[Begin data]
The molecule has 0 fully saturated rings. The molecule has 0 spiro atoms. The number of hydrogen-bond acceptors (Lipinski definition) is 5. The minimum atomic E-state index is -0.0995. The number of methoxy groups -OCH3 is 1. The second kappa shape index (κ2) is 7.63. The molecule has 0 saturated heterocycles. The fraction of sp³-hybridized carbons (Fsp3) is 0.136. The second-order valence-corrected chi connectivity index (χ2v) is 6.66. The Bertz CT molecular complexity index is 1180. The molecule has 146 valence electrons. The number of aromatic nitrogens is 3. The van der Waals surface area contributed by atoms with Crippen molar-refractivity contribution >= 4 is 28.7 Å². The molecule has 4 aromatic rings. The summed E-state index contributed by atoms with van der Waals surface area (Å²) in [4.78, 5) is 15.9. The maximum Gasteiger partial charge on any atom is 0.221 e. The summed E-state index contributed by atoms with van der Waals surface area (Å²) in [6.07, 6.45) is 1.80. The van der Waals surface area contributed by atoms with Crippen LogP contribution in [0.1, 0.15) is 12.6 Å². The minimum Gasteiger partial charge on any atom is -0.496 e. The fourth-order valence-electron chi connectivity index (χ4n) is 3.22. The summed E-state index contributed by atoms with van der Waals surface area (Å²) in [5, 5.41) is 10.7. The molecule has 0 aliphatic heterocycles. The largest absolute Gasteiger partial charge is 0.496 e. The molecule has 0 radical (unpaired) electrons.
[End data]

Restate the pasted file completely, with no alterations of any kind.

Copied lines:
The molecule has 0 fully saturated rings. The molecule has 0 spiro atoms. The number of hydrogen-bond acceptors (Lipinski definition) is 5. The minimum atomic E-state index is -0.0995. The number of methoxy groups -OCH3 is 1. The second kappa shape index (κ2) is 7.63. The molecule has 0 saturated heterocycles. The fraction of sp³-hybridized carbons (Fsp3) is 0.136. The second-order valence-corrected chi connectivity index (χ2v) is 6.66. The Bertz CT molecular complexity index is 1180. The molecule has 146 valence electrons. The number of aromatic nitrogens is 3. The van der Waals surface area contributed by atoms with Crippen molar-refractivity contribution >= 4 is 28.7 Å². The molecule has 4 aromatic rings. The summed E-state index contributed by atoms with van der Waals surface area (Å²) in [4.78, 5) is 15.9. The maximum Gasteiger partial charge on any atom is 0.221 e. The summed E-state index contributed by atoms with van der Waals surface area (Å²) in [6.07, 6.45) is 1.80. The van der Waals surface area contributed by atoms with Crippen LogP contribution in [0.1, 0.15) is 12.6 Å². The minimum Gasteiger partial charge on any atom is -0.496 e. The fourth-order valence-electron chi connectivity index (χ4n) is 3.22. The summed E-state index contributed by atoms with van der Waals surface area (Å²) in [5, 5.41) is 10.7. The molecule has 0 aliphatic heterocycles. The largest absolute Gasteiger partial charge is 0.496 e. The molecule has 0 radical (unpaired) electrons.